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The vapor-liquid-solid method (VLS) is a mechanism for the growth of one-dimensional structures, such as nanowires, from chemical vapor deposition. Growth of a crystal through direct adsorption of a gas phase on to a solid surface is generally very slow. The VLS mechanism circumvents this by introducing a catalytic liquid alloy phase which can rapidly adsorb a vapor to supersaturation levels, and from which crystal growth can subsequently occur from nucleated seeds at the liquid-solid interface. The physical characteristics of nanowires grown in this manner depend, in a controllable way, upon the size and physical properties of the liquid alloy.
The VLS mechanism was proposed in 1964 as an explanation for silicon whisker growth from the gas phase in the presence of a liquid gold droplet placed upon a silicon substrate. The explanation was motivated by the absence of axial screw dislocations in the whiskers (which in themselves are a growth mechanism), the requirement of the gold droplet for growth, and the presence of the droplet at the tip of the whisker during the entire growth process.
The VLS mechanism is typically described in three stages:
- Preparation of a liquid alloy droplet upon the substrate from which a wire is to be grown
- Introduction of the substance to be grown as a vapor, which adsorbs on to the liquid surface, and diffuses in to the droplet
- Supersaturation and nucleation at the liquid/solid interface leading to axial crystal growth
The VLS process takes place as follows:
- A thin (~1-10 nm) Au film is deposited onto a silicon (Si) wafer substrate by sputter deposition or thermal evaporation.
- The wafer is annealed at temperatures higher than the Au-Si eutectic point, creating Au-Si alloy droplets on the wafer surface (the thicker the Au film, the larger the droplets). Mixing Au with Si greatly reduces the melting temperature of the alloy as compared to the alloy constituents. The melting temperature of the Au:Si alloy reaches a minimum (~363 Â°C) when the ratio of its constituents is 4:1 Au:Si, also known as the Au:Si eutectic point.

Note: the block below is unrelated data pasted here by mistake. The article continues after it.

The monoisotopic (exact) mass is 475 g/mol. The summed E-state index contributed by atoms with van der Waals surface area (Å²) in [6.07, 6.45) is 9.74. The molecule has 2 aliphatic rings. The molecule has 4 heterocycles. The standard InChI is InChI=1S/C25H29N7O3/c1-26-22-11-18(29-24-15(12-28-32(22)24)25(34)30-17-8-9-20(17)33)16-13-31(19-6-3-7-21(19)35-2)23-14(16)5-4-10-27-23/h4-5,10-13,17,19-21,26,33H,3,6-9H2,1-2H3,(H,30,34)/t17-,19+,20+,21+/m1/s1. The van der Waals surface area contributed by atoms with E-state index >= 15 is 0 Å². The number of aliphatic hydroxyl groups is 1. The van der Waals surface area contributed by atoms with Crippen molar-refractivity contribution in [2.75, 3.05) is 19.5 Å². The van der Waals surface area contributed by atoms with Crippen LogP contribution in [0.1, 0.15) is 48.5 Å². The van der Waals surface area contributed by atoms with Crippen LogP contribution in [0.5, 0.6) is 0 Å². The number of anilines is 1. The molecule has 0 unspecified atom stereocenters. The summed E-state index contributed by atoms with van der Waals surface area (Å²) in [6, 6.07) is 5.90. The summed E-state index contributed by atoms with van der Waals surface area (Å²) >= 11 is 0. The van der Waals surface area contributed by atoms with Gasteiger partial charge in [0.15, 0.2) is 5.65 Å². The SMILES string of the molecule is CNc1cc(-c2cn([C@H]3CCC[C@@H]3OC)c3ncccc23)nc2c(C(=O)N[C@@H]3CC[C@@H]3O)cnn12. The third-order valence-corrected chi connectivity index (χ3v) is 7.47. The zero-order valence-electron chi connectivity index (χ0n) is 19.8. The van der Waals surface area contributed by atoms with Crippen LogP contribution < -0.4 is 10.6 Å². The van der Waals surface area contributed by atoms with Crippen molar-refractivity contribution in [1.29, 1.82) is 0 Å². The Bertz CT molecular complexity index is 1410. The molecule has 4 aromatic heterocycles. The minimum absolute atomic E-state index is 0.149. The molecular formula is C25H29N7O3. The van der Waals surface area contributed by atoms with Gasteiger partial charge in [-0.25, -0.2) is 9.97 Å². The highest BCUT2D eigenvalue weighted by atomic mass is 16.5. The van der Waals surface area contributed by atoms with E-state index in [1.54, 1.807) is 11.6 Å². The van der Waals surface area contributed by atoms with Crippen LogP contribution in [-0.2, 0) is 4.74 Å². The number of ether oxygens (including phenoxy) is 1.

- Lithography techniques can also be used to controllably manipulate the diameter and position of the droplets (and as you will see below, the resultant nanowires).
- One-dimensional crystalline nanowires are then grown by a liquid metal-alloy droplet-catalyzed chemical or physical vapor deposition process, which takes place in a vacuum deposition system. Au-Si droplets on the surface of the substrate act to lower the activation energy of normal vapor-solid growth. For example, Si can be deposited by means of a SiCl4:H2 gaseous mixture reaction (chemical vapor deposition), only at temperatures above 800 Â°C, in normal vapor-solid growth. Moreover, below this temperature almost no Si is deposited on the growth surface. However, Au particles can form Au-Si eutectic droplets at temperatures above 363 Â°C and adsorb Si from the vapor state (due to the fact that Au can form a solid-solution with all Si concentrations up to 100%) until reaching a supersaturated state of Si in Au. Furthermore, nanosized Au-Si droplets have much lower melting points (ref) due to the fact that the surface area-to-volume ratio is increasing, becoming energetically unfavorable, and nanometer-sized particles act to minimize their surface energy by forming droplets (spheres or half-spheres).
- Si has a much higher melting point (~1414 Â°C) than that of the eutectic alloy, therefore Si atoms precipitate out of the supersaturated liquid-alloy droplet at the liquid-alloy/solid-Si interface, and the droplet rises from the surface. This process is illustrated in figure 1.
Typical features of the VLS method
- Greatly lowered reaction energy compared to normal vapor-solid growth.
- Wires grow only in the areas activated by the metal catalysts and the size and position of the wires are determined by that of the metal catalysts.
- This growth mechanism can also produce highly anisotropic nanowire arrays from a variety of materials.
Requirements for catalyst particles
The requirements for catalyst are:
- It must form a liquid solution with the crystalline material to be grown at the nanowire growth temperature.
- The solid solubility of the catalyzing agent is low in the solid and liquid phases of the substrate material.